|Junto panelists Bill Reese, Joe Felcome, Librarian Jim Green, and Clarence Wolf share collecting tales with renowned collector Michael Zinman (seated).|
Members of the Library Company Junto gathered on December 4 for a panel discussion on collecting featuring shareholders and notable collectors Bill Reese, Joe Felcone, and Clarence Wolf. Reese, who owns the William Reese Company in New Haven specializing in Americana and Literature, collects the works of Herman Melville; Joseph Felcone, proprietor of Joseph J. Felcone, Inc., of Princeton, is an authority on and specializes in the history and geography of New Jersey; and Clarence Wolf, owner of the MacManus Company in Bryn Mawr and an early Americana expert, has collected American herpetology since he was a boy.
Clarence Wolf, a Library Company Trustee, organized the event, which also featured an informal exhibition of some of the collectors’ prized finds. Bill Reese brought a number of Melville books and manuscripts, the best of which was Melville’s copy of a prime source for Moby Dick, Obed Macy’s History of Nantucket, Boston, 1835. Joe Felcone brought a number of rare New Jersey imprints, including the first book printed in South Jersey, a forgotten anonymous novel called The Glebe House, Salem, 1799; the first American edition of DeQuincy’s Confessions of an English Opium-Eater, which was printed in Bridgeton in 1823; and the first printing Benjamin Franklin did for the government of New Jersey, a compilation of the acts and laws passed by the Assembly in 1733, of which only two other copies are known. Among the items Clarence Wolf brought were the first American herpetological book, Benjamin Smith Barton’s 1796 Memoir Concerning the Fascinating Faculty Which Has Been Ascribed to the Rattle-Snake, and (described as his most-valued possession) Barton’s original watercolor depiction of the spotted salamander, which was made into a copperplate illustration published in the American Philosophical Society’s Transactions in 1804.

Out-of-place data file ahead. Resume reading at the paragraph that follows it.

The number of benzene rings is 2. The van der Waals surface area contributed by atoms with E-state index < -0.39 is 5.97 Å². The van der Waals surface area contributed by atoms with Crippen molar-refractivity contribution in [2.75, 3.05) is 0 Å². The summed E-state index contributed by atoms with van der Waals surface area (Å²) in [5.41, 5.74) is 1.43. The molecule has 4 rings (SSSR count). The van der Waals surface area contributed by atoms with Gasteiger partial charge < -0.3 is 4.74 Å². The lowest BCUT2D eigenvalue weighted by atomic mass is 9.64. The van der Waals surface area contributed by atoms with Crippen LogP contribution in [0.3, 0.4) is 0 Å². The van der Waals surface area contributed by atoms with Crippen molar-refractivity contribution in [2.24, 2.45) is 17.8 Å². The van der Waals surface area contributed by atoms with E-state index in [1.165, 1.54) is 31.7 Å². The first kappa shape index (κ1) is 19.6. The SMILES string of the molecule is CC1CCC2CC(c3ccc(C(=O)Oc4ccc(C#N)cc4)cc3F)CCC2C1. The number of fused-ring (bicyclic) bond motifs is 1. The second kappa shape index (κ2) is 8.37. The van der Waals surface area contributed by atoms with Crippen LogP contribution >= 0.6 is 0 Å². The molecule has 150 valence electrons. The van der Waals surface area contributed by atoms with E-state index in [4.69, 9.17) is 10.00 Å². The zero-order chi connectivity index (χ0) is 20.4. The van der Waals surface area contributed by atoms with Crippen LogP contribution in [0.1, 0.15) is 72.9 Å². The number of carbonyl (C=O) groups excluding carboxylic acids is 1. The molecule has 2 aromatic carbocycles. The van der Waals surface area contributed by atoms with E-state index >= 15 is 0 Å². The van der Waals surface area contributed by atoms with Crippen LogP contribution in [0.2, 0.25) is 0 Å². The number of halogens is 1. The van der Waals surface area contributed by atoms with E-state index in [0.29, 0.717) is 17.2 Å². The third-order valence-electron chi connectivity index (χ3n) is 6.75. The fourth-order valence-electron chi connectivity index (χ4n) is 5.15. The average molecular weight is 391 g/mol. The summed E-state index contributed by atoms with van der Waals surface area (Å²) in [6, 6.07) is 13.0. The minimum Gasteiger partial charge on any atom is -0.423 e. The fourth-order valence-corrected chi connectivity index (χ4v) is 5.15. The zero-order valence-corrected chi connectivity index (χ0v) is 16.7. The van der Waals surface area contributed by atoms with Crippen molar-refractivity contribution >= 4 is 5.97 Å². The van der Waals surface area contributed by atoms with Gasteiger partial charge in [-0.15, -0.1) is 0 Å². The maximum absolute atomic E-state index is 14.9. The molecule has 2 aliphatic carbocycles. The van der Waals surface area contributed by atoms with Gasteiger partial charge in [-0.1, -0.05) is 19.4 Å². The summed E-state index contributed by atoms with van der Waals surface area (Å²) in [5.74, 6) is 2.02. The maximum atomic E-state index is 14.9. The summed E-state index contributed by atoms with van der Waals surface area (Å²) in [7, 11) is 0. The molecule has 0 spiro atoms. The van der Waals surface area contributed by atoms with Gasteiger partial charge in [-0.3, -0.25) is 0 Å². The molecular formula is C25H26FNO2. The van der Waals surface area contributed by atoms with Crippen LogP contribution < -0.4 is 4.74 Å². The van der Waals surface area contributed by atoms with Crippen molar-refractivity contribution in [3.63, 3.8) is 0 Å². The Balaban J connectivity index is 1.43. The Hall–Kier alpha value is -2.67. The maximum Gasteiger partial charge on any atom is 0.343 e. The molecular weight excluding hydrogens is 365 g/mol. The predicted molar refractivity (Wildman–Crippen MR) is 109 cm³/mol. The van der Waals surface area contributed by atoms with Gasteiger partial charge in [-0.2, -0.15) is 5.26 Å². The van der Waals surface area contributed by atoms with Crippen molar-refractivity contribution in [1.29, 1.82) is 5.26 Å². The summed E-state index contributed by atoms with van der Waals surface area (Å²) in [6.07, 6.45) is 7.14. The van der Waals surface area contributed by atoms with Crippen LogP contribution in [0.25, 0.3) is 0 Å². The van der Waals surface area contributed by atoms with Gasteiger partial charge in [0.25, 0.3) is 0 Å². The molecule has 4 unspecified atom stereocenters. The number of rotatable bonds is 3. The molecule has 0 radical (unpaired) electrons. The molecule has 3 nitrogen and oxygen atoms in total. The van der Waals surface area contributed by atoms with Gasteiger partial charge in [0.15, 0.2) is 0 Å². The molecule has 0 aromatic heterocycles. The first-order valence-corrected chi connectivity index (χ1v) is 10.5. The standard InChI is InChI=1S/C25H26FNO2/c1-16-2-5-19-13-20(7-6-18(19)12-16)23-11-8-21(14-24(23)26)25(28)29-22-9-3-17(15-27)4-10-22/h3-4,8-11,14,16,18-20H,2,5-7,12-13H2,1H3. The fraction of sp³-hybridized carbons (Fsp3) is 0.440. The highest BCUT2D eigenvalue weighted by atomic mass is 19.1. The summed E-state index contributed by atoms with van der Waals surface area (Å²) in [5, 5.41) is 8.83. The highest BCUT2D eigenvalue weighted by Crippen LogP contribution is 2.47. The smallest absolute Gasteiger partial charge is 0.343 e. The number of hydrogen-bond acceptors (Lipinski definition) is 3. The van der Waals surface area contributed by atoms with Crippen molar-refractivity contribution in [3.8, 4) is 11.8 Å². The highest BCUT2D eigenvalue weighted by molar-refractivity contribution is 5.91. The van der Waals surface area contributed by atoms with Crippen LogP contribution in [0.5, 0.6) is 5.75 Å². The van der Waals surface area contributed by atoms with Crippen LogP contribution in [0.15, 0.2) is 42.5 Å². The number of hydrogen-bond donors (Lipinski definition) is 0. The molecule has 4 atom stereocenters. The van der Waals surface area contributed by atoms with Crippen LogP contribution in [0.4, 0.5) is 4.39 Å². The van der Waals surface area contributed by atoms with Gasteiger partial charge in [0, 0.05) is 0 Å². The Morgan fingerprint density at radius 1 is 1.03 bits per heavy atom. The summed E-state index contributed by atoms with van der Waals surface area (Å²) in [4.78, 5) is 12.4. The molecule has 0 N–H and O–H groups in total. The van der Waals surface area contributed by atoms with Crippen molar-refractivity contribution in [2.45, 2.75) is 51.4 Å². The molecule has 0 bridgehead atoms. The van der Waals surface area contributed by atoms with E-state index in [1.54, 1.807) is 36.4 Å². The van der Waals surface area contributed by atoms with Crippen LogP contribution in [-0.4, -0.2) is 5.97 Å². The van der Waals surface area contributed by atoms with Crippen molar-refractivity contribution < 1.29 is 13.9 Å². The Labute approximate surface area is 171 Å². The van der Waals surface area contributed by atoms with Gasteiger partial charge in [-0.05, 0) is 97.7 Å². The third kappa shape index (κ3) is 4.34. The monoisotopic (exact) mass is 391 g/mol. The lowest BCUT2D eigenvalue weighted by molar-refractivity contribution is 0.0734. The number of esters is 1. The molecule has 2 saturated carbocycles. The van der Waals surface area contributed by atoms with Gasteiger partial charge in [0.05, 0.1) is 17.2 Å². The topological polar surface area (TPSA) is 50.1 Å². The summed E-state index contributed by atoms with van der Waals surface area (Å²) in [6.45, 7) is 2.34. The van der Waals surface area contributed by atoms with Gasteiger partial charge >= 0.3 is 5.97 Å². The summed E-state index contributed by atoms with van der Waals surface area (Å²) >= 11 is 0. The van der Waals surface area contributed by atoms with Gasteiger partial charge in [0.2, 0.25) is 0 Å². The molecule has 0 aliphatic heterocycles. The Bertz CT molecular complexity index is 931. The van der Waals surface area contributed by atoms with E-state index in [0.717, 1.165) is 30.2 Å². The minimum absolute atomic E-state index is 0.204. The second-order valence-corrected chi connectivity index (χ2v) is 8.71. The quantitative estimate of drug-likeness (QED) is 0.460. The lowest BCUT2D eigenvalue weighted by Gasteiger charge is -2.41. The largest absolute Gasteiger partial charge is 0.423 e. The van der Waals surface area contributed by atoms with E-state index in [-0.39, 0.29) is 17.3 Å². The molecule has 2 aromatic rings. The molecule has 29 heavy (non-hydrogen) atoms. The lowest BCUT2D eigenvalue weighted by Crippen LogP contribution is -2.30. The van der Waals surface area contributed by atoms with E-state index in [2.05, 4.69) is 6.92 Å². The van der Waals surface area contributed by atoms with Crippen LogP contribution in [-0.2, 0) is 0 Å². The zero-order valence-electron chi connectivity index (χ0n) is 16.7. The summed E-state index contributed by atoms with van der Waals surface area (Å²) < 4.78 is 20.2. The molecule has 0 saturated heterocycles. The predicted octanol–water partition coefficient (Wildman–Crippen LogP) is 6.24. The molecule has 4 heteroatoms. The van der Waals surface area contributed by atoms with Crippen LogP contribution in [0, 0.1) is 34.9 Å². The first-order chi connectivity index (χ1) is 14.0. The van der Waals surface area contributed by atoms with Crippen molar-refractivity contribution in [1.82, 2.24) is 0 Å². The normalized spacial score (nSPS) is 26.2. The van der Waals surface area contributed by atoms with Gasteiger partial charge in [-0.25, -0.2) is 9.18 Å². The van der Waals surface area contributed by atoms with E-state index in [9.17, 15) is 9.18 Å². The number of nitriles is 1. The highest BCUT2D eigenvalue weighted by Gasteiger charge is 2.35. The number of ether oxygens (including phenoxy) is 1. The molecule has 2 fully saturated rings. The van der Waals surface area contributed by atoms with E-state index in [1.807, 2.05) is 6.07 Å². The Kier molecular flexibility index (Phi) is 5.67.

Attendees were on the edges of their seats for more than an hour of great tales of book and print collecting. Members of the Junto provide financial support for the acquisition of rare books, prints, and photographs. The name is taken from the “Club for Mutual Improvement” formed by Franklin in 1727, which turned out to be the nucleus of the Library Company. Members of the original Junto shared an interest in books and an enjoyment of good fellowship—and our Junto carries on this tradition with a lively annual get-together. Support the Junto today with a gift of $100 or more and reserve your place at this year’s event.